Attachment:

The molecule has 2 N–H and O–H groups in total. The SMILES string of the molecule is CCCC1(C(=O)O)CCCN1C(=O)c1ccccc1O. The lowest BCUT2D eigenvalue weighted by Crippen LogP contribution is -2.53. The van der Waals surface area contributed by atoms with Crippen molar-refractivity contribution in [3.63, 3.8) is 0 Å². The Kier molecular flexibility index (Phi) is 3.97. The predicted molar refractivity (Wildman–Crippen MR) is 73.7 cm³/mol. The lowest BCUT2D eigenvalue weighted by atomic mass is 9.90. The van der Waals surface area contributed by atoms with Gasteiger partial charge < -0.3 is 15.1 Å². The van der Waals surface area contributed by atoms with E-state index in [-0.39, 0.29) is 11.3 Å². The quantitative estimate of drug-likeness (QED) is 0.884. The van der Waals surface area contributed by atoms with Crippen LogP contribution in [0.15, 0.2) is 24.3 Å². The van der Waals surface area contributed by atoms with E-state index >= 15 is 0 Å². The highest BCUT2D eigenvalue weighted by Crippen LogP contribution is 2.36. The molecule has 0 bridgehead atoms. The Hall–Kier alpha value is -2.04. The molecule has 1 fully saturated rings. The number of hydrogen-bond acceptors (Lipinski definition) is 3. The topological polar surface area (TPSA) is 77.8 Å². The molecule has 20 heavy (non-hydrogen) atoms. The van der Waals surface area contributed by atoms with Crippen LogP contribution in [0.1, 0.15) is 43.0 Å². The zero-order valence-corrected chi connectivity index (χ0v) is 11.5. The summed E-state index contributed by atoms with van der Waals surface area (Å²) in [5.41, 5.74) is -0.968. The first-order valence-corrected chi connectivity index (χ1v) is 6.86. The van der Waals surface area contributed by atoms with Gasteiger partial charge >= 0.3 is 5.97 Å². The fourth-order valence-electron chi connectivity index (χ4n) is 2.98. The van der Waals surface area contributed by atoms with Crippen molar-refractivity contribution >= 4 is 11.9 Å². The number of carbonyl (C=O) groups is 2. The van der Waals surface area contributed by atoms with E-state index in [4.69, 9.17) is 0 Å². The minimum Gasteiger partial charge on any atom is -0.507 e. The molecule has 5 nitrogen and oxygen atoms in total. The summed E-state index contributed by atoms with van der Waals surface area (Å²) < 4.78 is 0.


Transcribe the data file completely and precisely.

The molecule has 2 N–H and O–H groups in total. The SMILES string of the molecule is CCCC1(C(=O)O)CCCN1C(=O)c1ccccc1O. The lowest BCUT2D eigenvalue weighted by Crippen LogP contribution is -2.53. The van der Waals surface area contributed by atoms with Crippen molar-refractivity contribution in [3.63, 3.8) is 0 Å². The Kier molecular flexibility index (Phi) is 3.97. The predicted molar refractivity (Wildman–Crippen MR) is 73.7 cm³/mol. The lowest BCUT2D eigenvalue weighted by atomic mass is 9.90. The van der Waals surface area contributed by atoms with Gasteiger partial charge < -0.3 is 15.1 Å². The van der Waals surface area contributed by atoms with E-state index in [-0.39, 0.29) is 11.3 Å². The quantitative estimate of drug-likeness (QED) is 0.884. The van der Waals surface area contributed by atoms with Crippen LogP contribution in [0.15, 0.2) is 24.3 Å². The van der Waals surface area contributed by atoms with E-state index >= 15 is 0 Å². The highest BCUT2D eigenvalue weighted by Crippen LogP contribution is 2.36. The molecule has 0 bridgehead atoms. The Hall–Kier alpha value is -2.04. The molecule has 1 fully saturated rings. The number of hydrogen-bond acceptors (Lipinski definition) is 3. The topological polar surface area (TPSA) is 77.8 Å². The molecule has 20 heavy (non-hydrogen) atoms. The van der Waals surface area contributed by atoms with Crippen LogP contribution in [0.1, 0.15) is 43.0 Å². The zero-order valence-corrected chi connectivity index (χ0v) is 11.5. The summed E-state index contributed by atoms with van der Waals surface area (Å²) in [5.41, 5.74) is -0.968. The first-order valence-corrected chi connectivity index (χ1v) is 6.86. The van der Waals surface area contributed by atoms with Gasteiger partial charge >= 0.3 is 5.97 Å². The fourth-order valence-electron chi connectivity index (χ4n) is 2.98. The van der Waals surface area contributed by atoms with Crippen molar-refractivity contribution >= 4 is 11.9 Å². The number of carbonyl (C=O) groups is 2. The van der Waals surface area contributed by atoms with E-state index in [4.69, 9.17) is 0 Å². The minimum Gasteiger partial charge on any atom is -0.507 e. The molecule has 5 nitrogen and oxygen atoms in total. The summed E-state index contributed by atoms with van der Waals surface area (Å²) < 4.78 is 0.